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Creating a 3x3 Grid

by kirupa   |   filed under HTML and CSS

Learn how to use some handy CSS Grid-related properties to easily create a 3x3 grid.

Layout on the web used to be a bit clunky and difficult. All of that started changing with the introduction of Flexbox and, more recently, the Grid. Things that would have taken us a boatload of HTML and CSS can now be accomplished much more concisely. An example of one such thing is creating a grid made up of columns and rows, and we'll look at how to build that in the following sections.

Onwards!

The Code

For building our grid, let's dive right into the final HTML and CSS first. If you want to follow along, create a new HTML document and add the following markup into it:

<!DOCTYPE html>
<html lang="en">
<head>
  <meta charset="UTF-8">
  <meta http-equiv="X-UA-Compatible" content="IE=edge">
  <meta name="viewport" content="width=device-width, initial-scale=1.0">
  <title>3x3 Grid</title>

  <style>
    body {
      margin: 30px;
    }
    h1 {
      font-size: 72px;
      font-family: sans-serif;
    }
    .parent {
      display: grid;
      grid-gap: 10px;
      grid-template-columns: repeat(3, 150px);
      grid-template-rows: repeat(3, 150px);
    }
    .parent > div {
      padding: 10px;
      background-color: #EFCB68;
      border-radius: 5px;
      display: grid;
      place-items: center;
    }

    .parent > div {
      font-family: sans-serif;
      font-size: 24px;
      font-weight: bold;
    }
  </style>
</head>
<body>
  <h1>A 3x3 Grid</h1>
  <div class="parent">
    <div>1</div>
    <div>2</div>
    <div>3</div>
    <div>4</div>
    <div>5</div>
    <div>6</div>
    <div>7</div>
    <div>8</div>
    <div>9</div>
  </div>
</body>
</html>

What this markup will generate when you preview this page in your browser is a 3x3 grid that looks as follows:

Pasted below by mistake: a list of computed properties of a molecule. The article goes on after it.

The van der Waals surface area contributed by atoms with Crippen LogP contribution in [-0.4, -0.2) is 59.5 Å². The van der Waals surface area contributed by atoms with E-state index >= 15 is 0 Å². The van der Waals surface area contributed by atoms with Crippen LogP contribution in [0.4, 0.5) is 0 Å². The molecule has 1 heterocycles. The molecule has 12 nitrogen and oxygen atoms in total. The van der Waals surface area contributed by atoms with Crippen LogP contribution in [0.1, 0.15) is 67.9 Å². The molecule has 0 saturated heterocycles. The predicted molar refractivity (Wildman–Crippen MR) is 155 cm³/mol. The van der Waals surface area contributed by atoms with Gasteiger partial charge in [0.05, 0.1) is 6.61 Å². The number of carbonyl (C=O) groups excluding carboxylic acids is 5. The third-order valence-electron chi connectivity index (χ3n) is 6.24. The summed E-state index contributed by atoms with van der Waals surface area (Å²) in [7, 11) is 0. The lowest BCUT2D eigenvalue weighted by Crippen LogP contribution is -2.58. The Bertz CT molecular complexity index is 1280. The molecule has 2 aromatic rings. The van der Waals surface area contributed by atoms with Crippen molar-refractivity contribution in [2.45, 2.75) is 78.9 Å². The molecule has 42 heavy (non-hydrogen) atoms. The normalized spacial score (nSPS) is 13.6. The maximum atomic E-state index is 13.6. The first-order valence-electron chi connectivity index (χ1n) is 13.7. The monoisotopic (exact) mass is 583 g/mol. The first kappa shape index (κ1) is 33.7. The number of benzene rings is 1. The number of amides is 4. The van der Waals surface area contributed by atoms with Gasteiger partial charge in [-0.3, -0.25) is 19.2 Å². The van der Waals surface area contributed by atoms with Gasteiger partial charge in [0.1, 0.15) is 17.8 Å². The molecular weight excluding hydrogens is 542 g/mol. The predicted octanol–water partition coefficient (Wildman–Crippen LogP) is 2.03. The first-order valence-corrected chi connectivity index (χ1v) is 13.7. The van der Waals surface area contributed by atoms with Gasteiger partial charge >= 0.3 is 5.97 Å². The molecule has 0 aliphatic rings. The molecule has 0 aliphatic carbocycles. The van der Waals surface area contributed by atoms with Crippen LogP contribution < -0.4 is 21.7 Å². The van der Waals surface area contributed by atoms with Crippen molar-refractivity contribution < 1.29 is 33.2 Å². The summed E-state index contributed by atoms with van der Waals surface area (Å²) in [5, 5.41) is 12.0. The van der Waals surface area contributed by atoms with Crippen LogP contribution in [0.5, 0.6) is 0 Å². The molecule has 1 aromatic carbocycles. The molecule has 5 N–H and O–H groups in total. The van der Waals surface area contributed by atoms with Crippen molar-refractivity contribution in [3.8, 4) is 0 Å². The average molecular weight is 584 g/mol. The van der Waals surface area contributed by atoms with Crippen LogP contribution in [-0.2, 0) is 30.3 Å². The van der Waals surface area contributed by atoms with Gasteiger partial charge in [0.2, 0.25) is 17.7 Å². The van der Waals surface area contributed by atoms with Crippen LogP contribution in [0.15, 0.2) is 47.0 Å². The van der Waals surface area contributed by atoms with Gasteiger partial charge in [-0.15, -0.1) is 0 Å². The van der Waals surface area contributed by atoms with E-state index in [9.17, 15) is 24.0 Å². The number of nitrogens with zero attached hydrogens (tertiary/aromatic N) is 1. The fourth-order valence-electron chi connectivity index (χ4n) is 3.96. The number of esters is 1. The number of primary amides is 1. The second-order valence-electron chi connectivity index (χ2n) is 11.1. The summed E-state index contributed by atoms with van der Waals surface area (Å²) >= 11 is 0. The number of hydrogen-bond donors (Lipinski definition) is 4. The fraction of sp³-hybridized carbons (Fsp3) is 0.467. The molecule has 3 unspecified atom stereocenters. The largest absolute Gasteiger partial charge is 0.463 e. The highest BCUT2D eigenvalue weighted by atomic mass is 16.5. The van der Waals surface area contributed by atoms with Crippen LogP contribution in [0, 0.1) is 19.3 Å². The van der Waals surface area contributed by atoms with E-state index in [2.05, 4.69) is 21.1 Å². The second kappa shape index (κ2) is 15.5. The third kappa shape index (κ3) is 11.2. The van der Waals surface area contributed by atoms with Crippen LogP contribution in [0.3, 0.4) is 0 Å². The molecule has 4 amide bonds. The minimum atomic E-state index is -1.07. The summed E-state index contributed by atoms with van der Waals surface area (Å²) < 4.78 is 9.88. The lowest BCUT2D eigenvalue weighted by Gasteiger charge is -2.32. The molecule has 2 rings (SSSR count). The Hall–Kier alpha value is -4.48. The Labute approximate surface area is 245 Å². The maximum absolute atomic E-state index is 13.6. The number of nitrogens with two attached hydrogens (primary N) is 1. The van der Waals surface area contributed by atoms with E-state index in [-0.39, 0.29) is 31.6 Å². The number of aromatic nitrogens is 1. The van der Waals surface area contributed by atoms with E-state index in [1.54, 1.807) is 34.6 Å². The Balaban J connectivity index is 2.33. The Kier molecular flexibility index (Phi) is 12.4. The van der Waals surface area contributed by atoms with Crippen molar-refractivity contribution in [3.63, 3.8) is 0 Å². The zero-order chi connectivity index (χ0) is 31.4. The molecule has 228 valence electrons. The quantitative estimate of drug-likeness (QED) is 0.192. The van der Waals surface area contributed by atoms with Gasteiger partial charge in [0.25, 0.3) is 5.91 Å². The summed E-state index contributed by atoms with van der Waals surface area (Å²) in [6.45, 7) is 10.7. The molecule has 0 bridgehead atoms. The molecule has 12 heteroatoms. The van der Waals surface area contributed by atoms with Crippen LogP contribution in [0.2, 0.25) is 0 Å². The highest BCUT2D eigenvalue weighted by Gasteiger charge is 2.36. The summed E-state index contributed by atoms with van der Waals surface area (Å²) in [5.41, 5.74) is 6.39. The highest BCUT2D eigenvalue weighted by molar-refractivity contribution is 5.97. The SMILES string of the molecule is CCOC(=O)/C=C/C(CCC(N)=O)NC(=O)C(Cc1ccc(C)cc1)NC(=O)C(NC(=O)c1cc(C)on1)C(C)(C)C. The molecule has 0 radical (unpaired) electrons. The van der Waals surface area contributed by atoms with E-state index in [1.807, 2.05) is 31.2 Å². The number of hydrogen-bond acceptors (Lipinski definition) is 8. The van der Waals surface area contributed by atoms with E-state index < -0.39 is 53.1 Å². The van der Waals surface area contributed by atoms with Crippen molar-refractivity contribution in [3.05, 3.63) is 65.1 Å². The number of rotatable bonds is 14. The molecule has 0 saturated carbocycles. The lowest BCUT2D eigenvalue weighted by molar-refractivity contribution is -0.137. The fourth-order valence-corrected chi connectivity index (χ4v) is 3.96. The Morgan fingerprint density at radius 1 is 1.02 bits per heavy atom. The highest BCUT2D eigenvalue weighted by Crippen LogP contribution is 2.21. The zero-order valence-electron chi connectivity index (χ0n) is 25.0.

Now, how does the markup we have result in what we see in the browser? That's something we'll dive into next.

Code Explained

There are two parts to making our grid come to life. The first part is the HTML, and the relevant part is as follows:

<div class="parent">
  <div>1</div>
  <div>2</div>
  <div>3</div>
  <div>4</div>
  <div>5</div>
  <div>6</div>
  <div>7</div>
  <div>8</div>
  <div>9</div>
</div>

We have a parent div element and then 9 child div elements. It is these nine div elements that make up each of the cells in our grid, but there is nothing in our HTML itself that hints at their grid-like future. Everything that relates to creating our 3x3 grid arrangement is handled by our CSS, and the lines responsible for that are the following:

.parent {
  display: grid;
  grid-gap: 10px;
  grid-template-columns: repeat(3, 150px);
  grid-template-rows: repeat(3, 150px);
}

Each line here is liquid gold. The first line here tells our browser that the layout for this element will be based on the grid:

.parent {
  display: grid;
  grid-gap: 10px;
  grid-template-columns: repeat(3, 150px);
  grid-template-rows: repeat(3, 150px);
}

The second line specifies the spacing between each grid column or row:

.parent {
  display: grid;
  grid-gap: 10px;
  grid-template-columns: repeat(3, 150px);
  grid-template-rows: repeat(3, 150px);
}

By setting our grid-gap property to a value of 10px, we create some breathing room between adjacent elements inside our grid. The last two lines specify the actual columns and rows:

.parent {
  display: grid;
  grid-gap: 10px;
  grid-template-columns: repeat(3, 150px);
  grid-template-rows: repeat(3, 150px);
}

By using the repeat function, we simplify specifying each row or column and the size each will have. By saying repeat(3, 150px) we tell our browser to create three columns or rows with each having a size of 150px. This is the equivalent of saying the following:

.parent {
  display: grid;
  grid-gap: 10px;
  grid-template-columns: 150px 150px 150px;
  grid-template-rows: 150px 150px 150px;
}

When the size of each of our columns or rows are the same, my preference is to use the repeat function. There is no right or wrong here, so use what you prefer. The end result, which is the important part, is that we see our 9 div elements neatly arranged in a 3x3 grid with three columns and three rows. Neat, right?

Conclusion

There you have it! We looked at a quick way to combine HTML and CSS to create a 3x3 grid. The techniques we looked at here will allow us to create grids of arbitrary sizes. The main thing to ensure is that the number of rows and columns you specify in CSS maps to the correct number of elements in our HTML.

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